“You are instructed that the defendant in this cause has raised the defense of justifiable use of force or self-defense as an affirmative defense to show that he is not guilty of the crimes charged against him by the State of Montana. The defendant must prove his self-defense in order to raise a reasonable doubt as to his “guilt.”

Defendant objected, contending the instruction would confuse the jury as to the continuing burden of proof on the State. When the instructions were later read to the jury, this instruction, Instruction No. 12, took a different form:

“You are instructed a defense of justifiable use of force is an affirmative defense.”

Both defendant and the State agree that the test to be applied when error is predicated on a jury instruction is whether, when the instruction is considered as a part of the whole body of instructions, the instruction is prejudicial to the appealing party. State v. Caryl (1975), 168 Mont. 414, 430, 543 P.2d 389, 398, states the applicable rule:

“In determining the effect of given instructions, all instructions must be considered as a whole and if they fairly tender the case to the jury, the fact that one or more instructions, standing alone, is not as full or as accurate as it might have been is not reversible error.”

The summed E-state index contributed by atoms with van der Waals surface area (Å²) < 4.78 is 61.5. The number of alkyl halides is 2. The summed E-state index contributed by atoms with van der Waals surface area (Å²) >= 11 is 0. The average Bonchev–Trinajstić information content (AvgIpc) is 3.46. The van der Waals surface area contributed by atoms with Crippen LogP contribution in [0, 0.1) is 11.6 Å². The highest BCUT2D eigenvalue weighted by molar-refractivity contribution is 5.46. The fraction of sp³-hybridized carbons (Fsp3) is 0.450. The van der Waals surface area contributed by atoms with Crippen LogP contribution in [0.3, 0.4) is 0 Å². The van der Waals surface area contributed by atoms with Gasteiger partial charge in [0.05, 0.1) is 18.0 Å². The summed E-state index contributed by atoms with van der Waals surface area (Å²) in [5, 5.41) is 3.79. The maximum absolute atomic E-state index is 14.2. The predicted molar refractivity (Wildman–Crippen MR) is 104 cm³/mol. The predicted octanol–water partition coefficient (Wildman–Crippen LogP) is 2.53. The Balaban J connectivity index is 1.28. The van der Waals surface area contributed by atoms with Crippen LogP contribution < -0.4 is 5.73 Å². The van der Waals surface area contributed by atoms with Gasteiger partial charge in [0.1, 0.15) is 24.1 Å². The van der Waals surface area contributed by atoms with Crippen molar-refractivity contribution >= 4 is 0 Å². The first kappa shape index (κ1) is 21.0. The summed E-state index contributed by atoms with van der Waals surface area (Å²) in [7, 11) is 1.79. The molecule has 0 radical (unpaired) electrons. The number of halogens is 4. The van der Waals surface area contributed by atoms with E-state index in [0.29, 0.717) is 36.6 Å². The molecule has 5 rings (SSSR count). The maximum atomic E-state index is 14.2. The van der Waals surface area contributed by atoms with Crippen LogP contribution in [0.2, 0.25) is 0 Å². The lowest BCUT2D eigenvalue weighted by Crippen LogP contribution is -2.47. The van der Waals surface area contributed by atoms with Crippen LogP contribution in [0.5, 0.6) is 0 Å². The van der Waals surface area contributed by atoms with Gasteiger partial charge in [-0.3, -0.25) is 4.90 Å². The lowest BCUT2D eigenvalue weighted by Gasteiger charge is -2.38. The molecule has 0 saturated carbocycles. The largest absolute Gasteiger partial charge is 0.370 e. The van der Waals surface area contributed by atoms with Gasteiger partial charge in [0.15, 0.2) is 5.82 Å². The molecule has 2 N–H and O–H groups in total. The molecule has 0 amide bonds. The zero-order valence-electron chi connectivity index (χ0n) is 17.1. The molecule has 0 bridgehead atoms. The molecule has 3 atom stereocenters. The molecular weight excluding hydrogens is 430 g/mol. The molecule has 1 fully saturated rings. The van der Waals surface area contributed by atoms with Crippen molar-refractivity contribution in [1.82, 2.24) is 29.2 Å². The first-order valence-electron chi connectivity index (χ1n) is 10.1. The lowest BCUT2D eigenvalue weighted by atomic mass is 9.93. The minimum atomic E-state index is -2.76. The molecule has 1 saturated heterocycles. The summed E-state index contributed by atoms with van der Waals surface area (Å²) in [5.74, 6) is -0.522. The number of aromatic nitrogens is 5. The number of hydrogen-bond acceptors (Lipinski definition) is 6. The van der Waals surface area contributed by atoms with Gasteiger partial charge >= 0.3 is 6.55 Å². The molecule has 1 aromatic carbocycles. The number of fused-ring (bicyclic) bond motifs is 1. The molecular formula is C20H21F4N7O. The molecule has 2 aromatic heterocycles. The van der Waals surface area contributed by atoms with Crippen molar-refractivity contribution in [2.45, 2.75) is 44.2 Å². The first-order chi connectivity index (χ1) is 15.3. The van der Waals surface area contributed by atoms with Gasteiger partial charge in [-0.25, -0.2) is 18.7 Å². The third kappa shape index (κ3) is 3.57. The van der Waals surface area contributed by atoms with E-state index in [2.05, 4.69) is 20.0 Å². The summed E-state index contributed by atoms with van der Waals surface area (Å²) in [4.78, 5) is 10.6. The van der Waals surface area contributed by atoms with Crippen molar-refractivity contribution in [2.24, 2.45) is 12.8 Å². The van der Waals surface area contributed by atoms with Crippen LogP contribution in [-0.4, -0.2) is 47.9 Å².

See also State v. Brooks (1967), 150 Mont. 399, 410, 436 P.2d 91, 96-97; State v. Watson (1965), 144 Mont. 576, 583, 398 P.2d 949, 953.

The above instruction, which defendant claims is prejudicial because it appears to shift the burden of proof to defendant, states only that the defense of justifiable use of force is an affirmative defense. Defendant further asserts that the other 16 instructions fail to make up the deficiency. State v. Grady (1975), 166 Mont. 168, 175, 531 P.2d 681, 684, states the principle that the defendant has the burden only of producing sufficient evidence of self-defense to raise a reasonable doubt of his guilt. In this case, however, it appears that the instructions, when considered as a whole, show that the burden of proving the defendant’s guilt with the State. First, Instruction No. 2 contains the following sentence: